December 03, 2004


One of the hardest feats to pull off if you are one of those self-styled "info freakos" is to organise the bucketfuls of data you have trawled and collected over time. Of the various elements that contribute to this data pile up, organising bookmarks has been the oldest and grandest pain, with the latest entrant to the list, RSS subscriptions, coming in at a close second. A few days back, I took the plunge and decided to reorganise my bookmarks and RSS subscriptions (yes, again). While the method I followed - organising bookmarks by month, resources and tracked topics - is not the most logical, it has resulted in a considerably less scarier bookmarks drop down that does not keep scrolling endlessly.

Reorganising the RSS subscriptions was a relatively easier task. All it took was to figure out the 'right way' to categorise the feeds and the results were quite outstanding. The 'right way' for me was to be as specific as it would be possible in defining the categories. For instance, "Technology", "Technology News" and "News" are three different categories in my subscriptions list now. Of course, this categorisation might not work for everyone and going through the public subscription lists of others on Bloglines is proof enough of that. There is no end to the different ways in which people organise their feeds and it is all about context, at its subjective and unique best, lacking which even the best engineered product can be hit by instant obsolesce.

Incidentally, the above point about context was made by not by me, but by Adam Bosworth in his much commented upon ISCOC04 Talk in which he said, "Soon as you deliver context and content and community and collaboration over the web, 2 billion people will be able to see and interact with your solutions." Since I work in a primarily news oriented company, the thought that immediately crossed my mind was how could we deliver this "context" in an industry which has almost nothing when it comes to user generated content? It is one thing to deliver user specific content on portals and quite a different thing altogether when you have to add context to news or related products.

The answer to that question may lie in the possibility that there is no future for a standalone news product in the on the Internet. Content, these days, is aggregated, repackaged and represented in numerous ways all over the web and if content providers do not have a presence at these points of aggregation and delivery, they will not contextually available and stand the risk of being forgotten. If you cannot procure significant tie ups (for example: with My Yahoo! in the case of Yahoo!) that would provide your product with a prominent enough presence on places other than your primary outbound gateway (homepages), the average surfer would have almost no chance of knowing that your news product exists.

Picking up the same theme from a different angle, Digital Web Magazine asks, "Should we be concerned that aggregators are increasingly allowing users to find their own ways to use our content how they see fit?" The way I see it, it should not really be a matter of concern that information aggregators re-purpose and repackage content. Be it blogs or newspapers, it is now only very rarely that I visit the homepages of the websites I follow using my aggregator. What it means is that, in the next couple of years, newspaper sites will have to figure out alternative ways of making money other than from advertisements on the homepages or section pages alone. In fact, I see this as more of an opportunity than a threat and it just might even push us enough to shift to a different and probably more efficient model of distributing content online.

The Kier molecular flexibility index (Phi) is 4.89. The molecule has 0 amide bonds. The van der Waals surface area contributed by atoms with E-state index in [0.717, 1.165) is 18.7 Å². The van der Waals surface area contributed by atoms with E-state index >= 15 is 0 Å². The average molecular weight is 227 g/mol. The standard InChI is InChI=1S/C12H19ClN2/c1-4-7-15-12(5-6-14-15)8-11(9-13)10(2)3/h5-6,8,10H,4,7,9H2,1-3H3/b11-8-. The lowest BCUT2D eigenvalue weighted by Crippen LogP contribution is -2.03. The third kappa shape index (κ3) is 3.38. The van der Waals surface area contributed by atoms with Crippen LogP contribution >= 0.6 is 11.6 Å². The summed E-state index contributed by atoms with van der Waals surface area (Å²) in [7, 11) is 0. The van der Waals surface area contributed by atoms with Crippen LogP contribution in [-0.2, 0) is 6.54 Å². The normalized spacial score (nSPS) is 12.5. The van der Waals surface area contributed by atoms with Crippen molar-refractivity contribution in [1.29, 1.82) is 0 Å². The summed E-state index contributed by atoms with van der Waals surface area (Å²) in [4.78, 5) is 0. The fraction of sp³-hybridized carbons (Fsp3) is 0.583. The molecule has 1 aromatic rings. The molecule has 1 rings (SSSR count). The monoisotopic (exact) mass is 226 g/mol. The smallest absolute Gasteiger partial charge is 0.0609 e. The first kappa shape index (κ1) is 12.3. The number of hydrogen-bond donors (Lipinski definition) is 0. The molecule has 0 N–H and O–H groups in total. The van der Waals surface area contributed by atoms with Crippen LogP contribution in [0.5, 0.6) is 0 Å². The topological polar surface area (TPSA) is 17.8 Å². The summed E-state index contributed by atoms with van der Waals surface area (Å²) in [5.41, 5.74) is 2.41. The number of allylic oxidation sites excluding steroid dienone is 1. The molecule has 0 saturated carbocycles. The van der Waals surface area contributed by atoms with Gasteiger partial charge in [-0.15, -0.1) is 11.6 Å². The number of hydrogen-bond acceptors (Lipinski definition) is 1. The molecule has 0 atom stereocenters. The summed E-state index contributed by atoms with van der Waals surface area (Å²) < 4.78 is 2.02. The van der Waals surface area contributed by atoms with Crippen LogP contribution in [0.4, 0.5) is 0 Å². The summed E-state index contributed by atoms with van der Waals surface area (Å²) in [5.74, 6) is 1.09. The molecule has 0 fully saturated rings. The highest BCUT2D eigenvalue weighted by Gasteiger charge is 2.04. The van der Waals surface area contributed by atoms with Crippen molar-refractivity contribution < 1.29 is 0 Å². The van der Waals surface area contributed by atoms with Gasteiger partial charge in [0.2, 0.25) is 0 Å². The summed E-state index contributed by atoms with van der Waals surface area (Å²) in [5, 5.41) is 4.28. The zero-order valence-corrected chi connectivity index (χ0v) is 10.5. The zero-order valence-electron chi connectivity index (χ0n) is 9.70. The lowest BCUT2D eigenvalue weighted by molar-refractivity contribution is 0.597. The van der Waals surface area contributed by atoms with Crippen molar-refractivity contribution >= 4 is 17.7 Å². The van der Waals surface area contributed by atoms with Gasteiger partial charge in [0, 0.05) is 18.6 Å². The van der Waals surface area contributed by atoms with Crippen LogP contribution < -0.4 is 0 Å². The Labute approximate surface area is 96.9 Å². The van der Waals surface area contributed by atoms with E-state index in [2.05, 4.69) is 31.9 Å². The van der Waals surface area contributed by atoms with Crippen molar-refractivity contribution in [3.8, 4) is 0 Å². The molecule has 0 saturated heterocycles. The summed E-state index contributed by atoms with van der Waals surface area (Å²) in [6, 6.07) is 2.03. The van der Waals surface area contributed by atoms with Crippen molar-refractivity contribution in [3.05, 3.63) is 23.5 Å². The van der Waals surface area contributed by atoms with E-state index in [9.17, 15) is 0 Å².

Online news in most cases is only text based, which is why it is the form of content that is most amenable to distribution through XML/RSS. The other elements in news, like slide shows and multimedia presentations, has considerable value addition to be gained from the traditional presentation and packaging on the web, which is not really required with textual content. In an ideal situation (sic), text-based news should be output by news organisations primarily as XML/RSS feeds which can be picked up/transformed/presented by things as varied as My Yahoo! or even the hypothetical My.Newspaper extension. This framework would also allow for a single point of payment for accessing premium content, with the added benefit of even ad serving being offloaded to the aggregator side.

The caveat, as usual, would be the resistance to go against the done thing. Right now, almost every newspaper or news organisation is busy trying to make everything, including the kitchen sink, available online. In any case, very few news organisations have the wherewithal to produce their entire content on their own. A vast majority only succeed in taking up page after page of listing on Google News by reproducing the omnipresent agency stories with differing headlines. If, by using the new approach, we can unburden the content providers from spending their precious time on pushing out the same content that everyone else is going to push anyway, maybe they can then divert those resources to creating feature stories or special packages that could give you a chance to stand out in the crowd.

Which could also mean that at some point in time we might have XML/RSS only news pages. Do we have any takers?